JW. The yield curve inverts when the market senses that the Federal Reserve is not going to be as "tight" in the future as it seemed the day before. The market always is having to assess the intentions of the central bank... which is why the yield curve never inverted when the Fed had to maintain the gold price. The reason for the inversion is due to the fact that there are two components to a "bond." One is its interest-rate component, the other its capital-gains component. Let us say the interest rate on the long bond is high, say 6.75%, because the Fed is fighting "inflation" with a high overnight interest rate, say 5.5%. Let us also say the rate structure in the futures market suggests the Fed will raise the overnight rate by 75 basis points to 6.25%. If the overnight rate is going to be 6.25% and the 30-year-bond 6.75%, the yield curve is as flat as a pancake. Then let us say the market begins to get information not readily available to most of us, but to a few, that the Fed may only rise the overnight rate by 50 basis points in the future. This tells the market that the 6.75% rate will have to come down, and the 10 year-rate will come down as well.

This is where capital gains comes in. If you observe a 30-year bond with a 6.75% yield and know (or bet) that yield will soon be coming down, you can lock it in. FOR 30 YEARS!!! If you observe the 10-year bond and know it will be coming down, you can also lock it in, BUT ONLY FOR 10 YEARS. Your capital gain is limited by the bond's DURATION. The 30-year bond becomes more attractive than the 10-year bond.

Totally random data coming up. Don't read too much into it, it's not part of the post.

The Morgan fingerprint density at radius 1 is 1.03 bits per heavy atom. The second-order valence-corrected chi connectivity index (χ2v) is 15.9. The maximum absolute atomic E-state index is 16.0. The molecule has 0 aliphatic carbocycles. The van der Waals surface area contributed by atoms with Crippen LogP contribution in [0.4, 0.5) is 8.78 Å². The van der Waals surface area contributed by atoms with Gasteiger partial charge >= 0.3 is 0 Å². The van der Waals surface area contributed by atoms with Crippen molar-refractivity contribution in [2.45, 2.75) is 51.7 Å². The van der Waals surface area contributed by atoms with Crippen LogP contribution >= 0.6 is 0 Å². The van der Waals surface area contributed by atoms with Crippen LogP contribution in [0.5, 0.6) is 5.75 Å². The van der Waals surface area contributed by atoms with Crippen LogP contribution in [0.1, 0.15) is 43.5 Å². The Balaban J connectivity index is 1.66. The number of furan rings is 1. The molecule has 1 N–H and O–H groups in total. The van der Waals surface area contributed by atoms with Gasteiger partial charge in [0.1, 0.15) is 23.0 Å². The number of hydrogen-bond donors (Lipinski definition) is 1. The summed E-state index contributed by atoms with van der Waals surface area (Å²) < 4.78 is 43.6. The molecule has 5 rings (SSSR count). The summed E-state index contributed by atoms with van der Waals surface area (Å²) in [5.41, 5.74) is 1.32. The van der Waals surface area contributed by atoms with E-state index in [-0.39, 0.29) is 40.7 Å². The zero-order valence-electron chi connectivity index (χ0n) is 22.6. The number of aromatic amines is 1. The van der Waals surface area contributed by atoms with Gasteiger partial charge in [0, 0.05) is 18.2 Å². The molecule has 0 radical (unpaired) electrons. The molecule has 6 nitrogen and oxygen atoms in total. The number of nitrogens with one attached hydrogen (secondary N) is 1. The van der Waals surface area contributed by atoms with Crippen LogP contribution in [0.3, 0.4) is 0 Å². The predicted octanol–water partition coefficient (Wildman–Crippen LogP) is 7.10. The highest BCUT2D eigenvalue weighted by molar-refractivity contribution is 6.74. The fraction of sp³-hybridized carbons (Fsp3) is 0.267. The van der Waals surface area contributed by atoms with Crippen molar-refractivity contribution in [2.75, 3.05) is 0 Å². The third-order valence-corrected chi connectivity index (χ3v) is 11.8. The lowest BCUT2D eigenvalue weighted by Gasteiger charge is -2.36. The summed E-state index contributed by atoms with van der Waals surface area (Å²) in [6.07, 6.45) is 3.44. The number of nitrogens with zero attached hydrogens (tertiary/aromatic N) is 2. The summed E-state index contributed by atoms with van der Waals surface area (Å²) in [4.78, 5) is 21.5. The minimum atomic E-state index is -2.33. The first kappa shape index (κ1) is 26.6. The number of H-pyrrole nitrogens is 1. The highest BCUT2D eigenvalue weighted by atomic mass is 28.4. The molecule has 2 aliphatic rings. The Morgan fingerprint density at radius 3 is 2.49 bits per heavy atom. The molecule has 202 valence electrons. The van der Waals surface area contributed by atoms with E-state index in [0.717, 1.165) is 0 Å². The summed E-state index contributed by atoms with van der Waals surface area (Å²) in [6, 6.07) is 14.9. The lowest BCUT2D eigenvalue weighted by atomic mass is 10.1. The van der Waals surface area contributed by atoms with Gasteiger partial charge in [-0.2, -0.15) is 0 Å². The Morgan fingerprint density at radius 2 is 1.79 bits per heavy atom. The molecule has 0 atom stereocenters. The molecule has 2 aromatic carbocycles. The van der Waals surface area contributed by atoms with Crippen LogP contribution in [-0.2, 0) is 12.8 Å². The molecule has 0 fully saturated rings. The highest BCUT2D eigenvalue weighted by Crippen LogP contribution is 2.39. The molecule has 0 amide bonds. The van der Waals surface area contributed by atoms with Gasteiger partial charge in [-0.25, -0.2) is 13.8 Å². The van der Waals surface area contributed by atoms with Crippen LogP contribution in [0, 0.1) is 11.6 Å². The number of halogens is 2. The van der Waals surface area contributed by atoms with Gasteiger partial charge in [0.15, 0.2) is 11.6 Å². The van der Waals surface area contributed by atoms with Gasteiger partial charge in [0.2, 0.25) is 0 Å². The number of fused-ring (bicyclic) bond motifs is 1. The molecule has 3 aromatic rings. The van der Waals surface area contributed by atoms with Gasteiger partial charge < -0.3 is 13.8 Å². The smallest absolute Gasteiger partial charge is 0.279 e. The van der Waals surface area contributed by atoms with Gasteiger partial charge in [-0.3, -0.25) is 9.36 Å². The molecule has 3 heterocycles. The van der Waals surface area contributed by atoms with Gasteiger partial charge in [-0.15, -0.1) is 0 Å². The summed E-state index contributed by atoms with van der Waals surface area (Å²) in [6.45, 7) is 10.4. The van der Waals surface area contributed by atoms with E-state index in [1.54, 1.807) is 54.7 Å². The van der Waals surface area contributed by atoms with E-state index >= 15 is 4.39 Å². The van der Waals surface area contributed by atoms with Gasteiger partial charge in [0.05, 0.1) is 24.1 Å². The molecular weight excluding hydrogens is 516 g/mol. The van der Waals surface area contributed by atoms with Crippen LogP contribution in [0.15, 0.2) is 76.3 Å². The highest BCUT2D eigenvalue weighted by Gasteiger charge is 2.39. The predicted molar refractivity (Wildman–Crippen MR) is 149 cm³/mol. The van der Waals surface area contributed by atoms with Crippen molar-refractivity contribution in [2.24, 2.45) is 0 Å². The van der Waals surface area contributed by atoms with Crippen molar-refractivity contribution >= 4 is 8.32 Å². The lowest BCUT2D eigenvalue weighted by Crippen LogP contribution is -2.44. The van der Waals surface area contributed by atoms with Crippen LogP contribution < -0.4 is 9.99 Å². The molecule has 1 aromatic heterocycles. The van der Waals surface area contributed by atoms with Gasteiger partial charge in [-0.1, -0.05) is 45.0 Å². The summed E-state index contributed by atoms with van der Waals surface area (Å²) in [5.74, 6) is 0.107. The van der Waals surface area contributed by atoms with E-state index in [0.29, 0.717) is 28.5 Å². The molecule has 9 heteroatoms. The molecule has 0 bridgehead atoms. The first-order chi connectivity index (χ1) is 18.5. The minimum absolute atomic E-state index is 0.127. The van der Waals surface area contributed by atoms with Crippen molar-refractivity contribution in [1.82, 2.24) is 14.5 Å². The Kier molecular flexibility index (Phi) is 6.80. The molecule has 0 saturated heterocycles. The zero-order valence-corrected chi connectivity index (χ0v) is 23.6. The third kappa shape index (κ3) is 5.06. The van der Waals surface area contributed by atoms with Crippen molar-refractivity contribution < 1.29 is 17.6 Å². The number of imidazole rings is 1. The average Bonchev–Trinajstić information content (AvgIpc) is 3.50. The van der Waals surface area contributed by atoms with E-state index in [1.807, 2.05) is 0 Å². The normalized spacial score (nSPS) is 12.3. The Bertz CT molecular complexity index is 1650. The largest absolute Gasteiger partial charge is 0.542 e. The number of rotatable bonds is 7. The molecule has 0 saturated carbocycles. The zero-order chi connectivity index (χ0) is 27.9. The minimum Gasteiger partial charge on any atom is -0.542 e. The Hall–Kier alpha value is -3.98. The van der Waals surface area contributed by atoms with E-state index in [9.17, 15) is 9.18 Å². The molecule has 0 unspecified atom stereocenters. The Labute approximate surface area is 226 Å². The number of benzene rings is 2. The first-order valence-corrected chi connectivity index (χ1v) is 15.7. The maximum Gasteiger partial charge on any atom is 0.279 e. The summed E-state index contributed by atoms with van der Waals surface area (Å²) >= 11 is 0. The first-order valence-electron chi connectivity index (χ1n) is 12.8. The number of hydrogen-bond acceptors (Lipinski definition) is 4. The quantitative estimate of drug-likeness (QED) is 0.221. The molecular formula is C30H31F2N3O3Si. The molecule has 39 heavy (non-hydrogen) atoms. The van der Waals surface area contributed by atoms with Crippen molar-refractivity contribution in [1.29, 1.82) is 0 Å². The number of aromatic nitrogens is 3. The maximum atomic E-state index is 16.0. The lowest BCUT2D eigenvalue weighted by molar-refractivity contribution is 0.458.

This is what happened this past week, with exactly the numbers I present here. Not only did the 30-year bond offer more capgains than the 10-year government bond. The yield curve inverted with the 5-year bond!!! The market is telling us that it most sincerely believes Greenspan will not be pushing up the funds rate as hard as conventional wisdom has been thinking. As for the argument that this unusual happenstance is a perfect arbitrage candidate -- buying the 5-year and shorting the 30-year, on the well-founded assumption that they will converge, we run into the problem of opportunity costs and transaction costs. If you know there is a spread between apples at $1 in New York and 99 cents in Newark, you can short New York and go long Newark apples, but you'd more easily make the part of the penny by plopping your money into a money-market account and forgetting about it.

The yield-curve issue is one that very few people understand. Certainly very few in the financial press, who have this week almost been discussing it in mystical terms. A number of commentators have suggested that the yield curve always inverts prior to a recession, for example. That is because when there have been inversions of the yield curve in the last 30 years of floating dollars, it always has happened when the Fed has raised interest rates in order to beat an inflation by inducing a recession. When the recession looks like it finally has appeared, the Fed then must switch to lower interest rates to combat the recession!!! Silly, eh? But that is demand-side economics, folks. When the market senses there is going to be enough economic weakness to cause the Fed to lower interest rates, it then bids up the long bond and the yield curve inverts. In the current circumstance, there would be no recession ahead, because the Fed has been fighting a non-existent inflation. Rates are higher than they need to be, but the economy is as strong as it is because of other factors, relative to tax policies and private-sector growth in new technologies.

To repeat, the yield curve inverts when the market can lock in a long-term capital gain on the bond, as opposed to merely its income. 

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Thanks for the good questions. Next week, spring semester and fiscal policy.